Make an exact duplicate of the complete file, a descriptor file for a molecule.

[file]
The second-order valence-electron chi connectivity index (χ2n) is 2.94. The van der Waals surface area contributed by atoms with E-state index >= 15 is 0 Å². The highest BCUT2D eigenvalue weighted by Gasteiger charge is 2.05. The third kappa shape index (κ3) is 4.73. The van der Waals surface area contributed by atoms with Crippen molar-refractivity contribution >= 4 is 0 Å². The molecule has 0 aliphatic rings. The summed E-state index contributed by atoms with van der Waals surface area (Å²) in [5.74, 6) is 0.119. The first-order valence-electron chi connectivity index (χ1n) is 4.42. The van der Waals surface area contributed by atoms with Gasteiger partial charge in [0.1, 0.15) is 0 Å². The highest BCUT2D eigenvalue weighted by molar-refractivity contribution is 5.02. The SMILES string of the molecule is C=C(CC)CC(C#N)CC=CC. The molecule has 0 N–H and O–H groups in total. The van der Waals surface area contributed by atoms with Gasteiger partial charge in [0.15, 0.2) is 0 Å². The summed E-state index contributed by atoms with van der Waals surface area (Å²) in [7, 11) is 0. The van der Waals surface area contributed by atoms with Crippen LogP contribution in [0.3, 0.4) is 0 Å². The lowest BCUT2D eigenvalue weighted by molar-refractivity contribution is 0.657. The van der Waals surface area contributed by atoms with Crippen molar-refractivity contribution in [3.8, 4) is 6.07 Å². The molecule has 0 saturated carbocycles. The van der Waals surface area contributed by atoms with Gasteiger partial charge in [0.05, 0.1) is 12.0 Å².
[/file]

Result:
The second-order valence-electron chi connectivity index (χ2n) is 2.94. The van der Waals surface area contributed by atoms with E-state index >= 15 is 0 Å². The highest BCUT2D eigenvalue weighted by Gasteiger charge is 2.05. The third kappa shape index (κ3) is 4.73. The van der Waals surface area contributed by atoms with Crippen molar-refractivity contribution >= 4 is 0 Å². The molecule has 0 aliphatic rings. The summed E-state index contributed by atoms with van der Waals surface area (Å²) in [5.74, 6) is 0.119. The first-order valence-electron chi connectivity index (χ1n) is 4.42. The van der Waals surface area contributed by atoms with Gasteiger partial charge in [0.1, 0.15) is 0 Å². The highest BCUT2D eigenvalue weighted by molar-refractivity contribution is 5.02. The SMILES string of the molecule is C=C(CC)CC(C#N)CC=CC. The molecule has 0 N–H and O–H groups in total. The van der Waals surface area contributed by atoms with Gasteiger partial charge in [0.15, 0.2) is 0 Å². The summed E-state index contributed by atoms with van der Waals surface area (Å²) in [7, 11) is 0. The van der Waals surface area contributed by atoms with Crippen LogP contribution in [0.3, 0.4) is 0 Å². The lowest BCUT2D eigenvalue weighted by molar-refractivity contribution is 0.657. The van der Waals surface area contributed by atoms with Crippen molar-refractivity contribution in [3.8, 4) is 6.07 Å². The molecule has 0 saturated carbocycles. The van der Waals surface area contributed by atoms with Gasteiger partial charge in [0.05, 0.1) is 12.0 Å².